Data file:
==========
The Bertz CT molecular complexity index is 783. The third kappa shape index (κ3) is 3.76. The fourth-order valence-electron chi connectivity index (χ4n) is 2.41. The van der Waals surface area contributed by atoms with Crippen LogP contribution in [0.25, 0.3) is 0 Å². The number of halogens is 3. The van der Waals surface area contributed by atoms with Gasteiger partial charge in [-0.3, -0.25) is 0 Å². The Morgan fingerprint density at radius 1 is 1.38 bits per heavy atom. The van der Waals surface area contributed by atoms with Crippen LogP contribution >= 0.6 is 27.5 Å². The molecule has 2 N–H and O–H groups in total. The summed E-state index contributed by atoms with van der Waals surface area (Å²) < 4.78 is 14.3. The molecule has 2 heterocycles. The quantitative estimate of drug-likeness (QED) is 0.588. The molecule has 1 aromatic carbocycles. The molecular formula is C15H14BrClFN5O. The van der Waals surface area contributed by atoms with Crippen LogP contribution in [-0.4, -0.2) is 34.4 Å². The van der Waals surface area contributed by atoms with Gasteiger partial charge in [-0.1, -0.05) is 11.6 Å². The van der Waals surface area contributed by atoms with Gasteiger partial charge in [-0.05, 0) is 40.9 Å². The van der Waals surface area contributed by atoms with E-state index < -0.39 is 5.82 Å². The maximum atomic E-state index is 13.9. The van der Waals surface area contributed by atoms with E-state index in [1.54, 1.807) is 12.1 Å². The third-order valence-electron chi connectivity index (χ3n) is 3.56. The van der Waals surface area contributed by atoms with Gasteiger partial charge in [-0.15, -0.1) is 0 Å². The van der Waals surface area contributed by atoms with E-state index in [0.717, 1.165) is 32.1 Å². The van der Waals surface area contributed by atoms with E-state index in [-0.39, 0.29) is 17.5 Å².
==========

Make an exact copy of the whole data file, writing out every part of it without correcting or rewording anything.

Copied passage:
The Bertz CT molecular complexity index is 783. The third kappa shape index (κ3) is 3.76. The fourth-order valence-electron chi connectivity index (χ4n) is 2.41. The van der Waals surface area contributed by atoms with Crippen LogP contribution in [0.25, 0.3) is 0 Å². The number of halogens is 3. The van der Waals surface area contributed by atoms with Gasteiger partial charge in [-0.3, -0.25) is 0 Å². The Morgan fingerprint density at radius 1 is 1.38 bits per heavy atom. The van der Waals surface area contributed by atoms with Crippen LogP contribution >= 0.6 is 27.5 Å². The molecule has 2 N–H and O–H groups in total. The summed E-state index contributed by atoms with van der Waals surface area (Å²) < 4.78 is 14.3. The molecule has 2 heterocycles. The quantitative estimate of drug-likeness (QED) is 0.588. The molecule has 1 aromatic carbocycles. The molecular formula is C15H14BrClFN5O. The van der Waals surface area contributed by atoms with Crippen LogP contribution in [-0.4, -0.2) is 34.4 Å². The van der Waals surface area contributed by atoms with Gasteiger partial charge in [-0.1, -0.05) is 11.6 Å². The van der Waals surface area contributed by atoms with Gasteiger partial charge in [-0.05, 0) is 40.9 Å². The van der Waals surface area contributed by atoms with E-state index < -0.39 is 5.82 Å². The maximum atomic E-state index is 13.9. The van der Waals surface area contributed by atoms with E-state index in [1.54, 1.807) is 12.1 Å². The third-order valence-electron chi connectivity index (χ3n) is 3.56. The van der Waals surface area contributed by atoms with Gasteiger partial charge in [-0.15, -0.1) is 0 Å². The van der Waals surface area contributed by atoms with E-state index in [0.717, 1.165) is 32.1 Å². The van der Waals surface area contributed by atoms with E-state index in [-0.39, 0.29) is 17.5 Å².